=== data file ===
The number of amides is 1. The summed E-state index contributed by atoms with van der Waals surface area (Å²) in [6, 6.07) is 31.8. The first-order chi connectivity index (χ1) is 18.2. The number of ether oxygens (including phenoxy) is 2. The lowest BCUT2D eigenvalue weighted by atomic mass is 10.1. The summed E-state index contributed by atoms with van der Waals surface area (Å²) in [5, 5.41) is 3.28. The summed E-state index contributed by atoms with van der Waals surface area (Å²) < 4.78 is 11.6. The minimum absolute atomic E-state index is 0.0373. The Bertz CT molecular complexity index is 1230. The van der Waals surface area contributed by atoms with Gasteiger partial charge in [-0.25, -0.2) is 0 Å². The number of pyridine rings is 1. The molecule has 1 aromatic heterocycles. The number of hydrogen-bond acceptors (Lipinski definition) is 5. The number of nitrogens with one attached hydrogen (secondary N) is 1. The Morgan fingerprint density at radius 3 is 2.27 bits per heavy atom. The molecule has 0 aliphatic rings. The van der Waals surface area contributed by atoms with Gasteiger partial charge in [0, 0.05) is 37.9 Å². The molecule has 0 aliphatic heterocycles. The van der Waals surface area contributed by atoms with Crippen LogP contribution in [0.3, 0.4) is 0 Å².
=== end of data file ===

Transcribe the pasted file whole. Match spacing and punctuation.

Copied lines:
The number of amides is 1. The summed E-state index contributed by atoms with van der Waals surface area (Å²) in [6, 6.07) is 31.8. The first-order chi connectivity index (χ1) is 18.2. The number of ether oxygens (including phenoxy) is 2. The lowest BCUT2D eigenvalue weighted by atomic mass is 10.1. The summed E-state index contributed by atoms with van der Waals surface area (Å²) in [5, 5.41) is 3.28. The summed E-state index contributed by atoms with van der Waals surface area (Å²) < 4.78 is 11.6. The minimum absolute atomic E-state index is 0.0373. The Bertz CT molecular complexity index is 1230. The van der Waals surface area contributed by atoms with Gasteiger partial charge in [-0.25, -0.2) is 0 Å². The number of pyridine rings is 1. The molecule has 1 aromatic heterocycles. The number of hydrogen-bond acceptors (Lipinski definition) is 5. The number of nitrogens with one attached hydrogen (secondary N) is 1. The Morgan fingerprint density at radius 3 is 2.27 bits per heavy atom. The molecule has 0 aliphatic rings. The van der Waals surface area contributed by atoms with Gasteiger partial charge in [0, 0.05) is 37.9 Å². The molecule has 0 aliphatic heterocycles. The van der Waals surface area contributed by atoms with Crippen LogP contribution in [0.3, 0.4) is 0 Å².